A GROWING tide of homosexual “endless madness” across Europe, according to the deputy leader of the Russian Communist party, has given the Russian government enough cause to revive its Soviet-era alternative to Eurovision – Intervision Song Contest.

Russian leaders did not appear to take the victory of an Austrian drag queen at this year’s competition very lightly and they have taken the “retrograde” step to bring back a heterosexual alternative, according to Australia’s First Lady of Eurovision, Julia Zemiro (pictured above).

Intervision is set to return to the airwaves this October when the few countries that have signed up to take part in the competition alongside Russia– China, Kazakhstan, Kyrgyzstan, Tajikistan and Uzbekistan – all gather in the Winter Olympics city of Sochi.

With this decision, Russia is continuing to head down a trajectory that will see it become further isolated from the European and global community, according to Zemiro.

“What a retrograde step. Russia at the moment has not been proving itself to be supportive at all in terms of homosexuality, we’ve seen all the stuff that has been going on there in the last few years,” Zemiro told the Star Observer.

“We’re talking about a government that is really retrograde and cruel and violent.”

Recounting the first Eurovision that she went to in Moscow, 2009, as a part of the SBS team, Zemiro said that it was clear that the Russians were not going to be able to handle all of the communities that make up the Eurovision fan-base.

“At one point the SBS team were talking to each other and wondering how the Russians were going to deal with something that is partly a ‘gay’ event, there are other aspects that contribute to making up Eurovision obviously but the gay fan following is very sizeable,” she said.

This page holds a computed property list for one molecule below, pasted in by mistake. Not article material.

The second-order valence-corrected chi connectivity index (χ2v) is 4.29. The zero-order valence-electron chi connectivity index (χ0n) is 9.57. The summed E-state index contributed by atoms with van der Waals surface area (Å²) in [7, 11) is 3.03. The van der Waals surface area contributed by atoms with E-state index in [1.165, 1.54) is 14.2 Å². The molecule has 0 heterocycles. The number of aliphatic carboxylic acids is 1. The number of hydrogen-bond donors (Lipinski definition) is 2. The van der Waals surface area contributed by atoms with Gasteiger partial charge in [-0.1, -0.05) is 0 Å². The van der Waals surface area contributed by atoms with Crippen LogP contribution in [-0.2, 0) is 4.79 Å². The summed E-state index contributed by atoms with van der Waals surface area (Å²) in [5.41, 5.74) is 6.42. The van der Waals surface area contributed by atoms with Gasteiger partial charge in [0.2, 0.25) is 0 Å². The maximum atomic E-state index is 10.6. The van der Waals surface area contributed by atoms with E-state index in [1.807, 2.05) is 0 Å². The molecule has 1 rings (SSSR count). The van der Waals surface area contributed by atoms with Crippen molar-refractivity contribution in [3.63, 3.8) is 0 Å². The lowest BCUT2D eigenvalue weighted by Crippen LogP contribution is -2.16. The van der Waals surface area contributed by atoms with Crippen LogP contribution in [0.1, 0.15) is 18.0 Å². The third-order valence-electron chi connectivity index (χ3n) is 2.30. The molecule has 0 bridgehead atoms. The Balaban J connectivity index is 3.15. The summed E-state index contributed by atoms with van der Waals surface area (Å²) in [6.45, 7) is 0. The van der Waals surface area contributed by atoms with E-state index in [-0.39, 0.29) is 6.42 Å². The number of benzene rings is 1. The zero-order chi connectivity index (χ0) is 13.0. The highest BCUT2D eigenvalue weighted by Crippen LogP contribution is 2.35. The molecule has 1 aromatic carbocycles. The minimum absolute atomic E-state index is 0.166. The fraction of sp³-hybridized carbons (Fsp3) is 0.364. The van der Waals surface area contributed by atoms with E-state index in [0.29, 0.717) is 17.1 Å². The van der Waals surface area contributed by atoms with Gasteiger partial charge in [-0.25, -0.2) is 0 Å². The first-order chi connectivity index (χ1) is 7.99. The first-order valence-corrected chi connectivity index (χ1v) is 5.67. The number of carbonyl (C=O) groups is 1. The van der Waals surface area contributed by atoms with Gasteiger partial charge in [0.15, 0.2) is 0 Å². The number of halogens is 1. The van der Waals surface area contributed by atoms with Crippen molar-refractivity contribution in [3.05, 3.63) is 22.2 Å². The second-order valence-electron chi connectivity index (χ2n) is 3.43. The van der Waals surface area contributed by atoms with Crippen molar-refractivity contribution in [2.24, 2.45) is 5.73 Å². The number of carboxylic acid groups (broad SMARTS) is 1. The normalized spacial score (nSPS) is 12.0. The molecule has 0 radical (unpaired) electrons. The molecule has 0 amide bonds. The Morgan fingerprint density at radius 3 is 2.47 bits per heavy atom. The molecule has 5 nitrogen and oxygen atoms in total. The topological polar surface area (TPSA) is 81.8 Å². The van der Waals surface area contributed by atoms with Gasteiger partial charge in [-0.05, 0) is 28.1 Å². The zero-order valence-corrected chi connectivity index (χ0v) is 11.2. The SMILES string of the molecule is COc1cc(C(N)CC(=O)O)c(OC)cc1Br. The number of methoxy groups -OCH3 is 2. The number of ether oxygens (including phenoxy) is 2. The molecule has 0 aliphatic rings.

“Fair enough at one point the Mayor of Moscow at that time banned any pro-gay marches through the streets but were very happy to have anti-gay ones going on. I remember the Dutch contestants, the Toppers, said that if they got through to the final, they would boycott it.

“I thought to myself, ‘please get through’, because this would be a really powerful thing to do. Of course they didn’t get through, maybe if they hadn’t played their cards and revealed what they were going to do, they may have got through.”

Following Conchita Wurst’s victory with her booming power ballad Rise Like A Phoenix, Russian leaders declared Europe had succumbed to “moral decay”.

“This is the end of Europe,” railed Vladimir Zhirinovsky, the leader of the Liberal Democratic party of Russia.

“It’s rotted away. There are no more men and women. There is just ‘it’.”

Valery Rashkin, the deputy leader of the Communist Party that spearhead the revival of Intervision, demanded that Russia leave the competition.

“The last Eurovision results exhausted our patience,” he told the Interfax news agency.

“We cannot tolerate this endless madness.”

Pointing to the results of this year’s competition, Zemiro seemed exasperated with people claiming “Europe was going gay”.

“This accusation that ‘the gays have taken over Eurovision’, I mean firstly, who cares? Secondly, I’m not into analysing everything about the contest but if you look at the top three songs from this year, you couldn’t get more different songs from different backgrounds,” she said.

“The three most popular songs happened to be a drag queen singing with a fantastic song, second was Sweden who absolutely would have been the winner if Conchita hadn’t been in it. It was a perfect Eurovision power ballad done in the traditional style that families would love but would also be on the radio.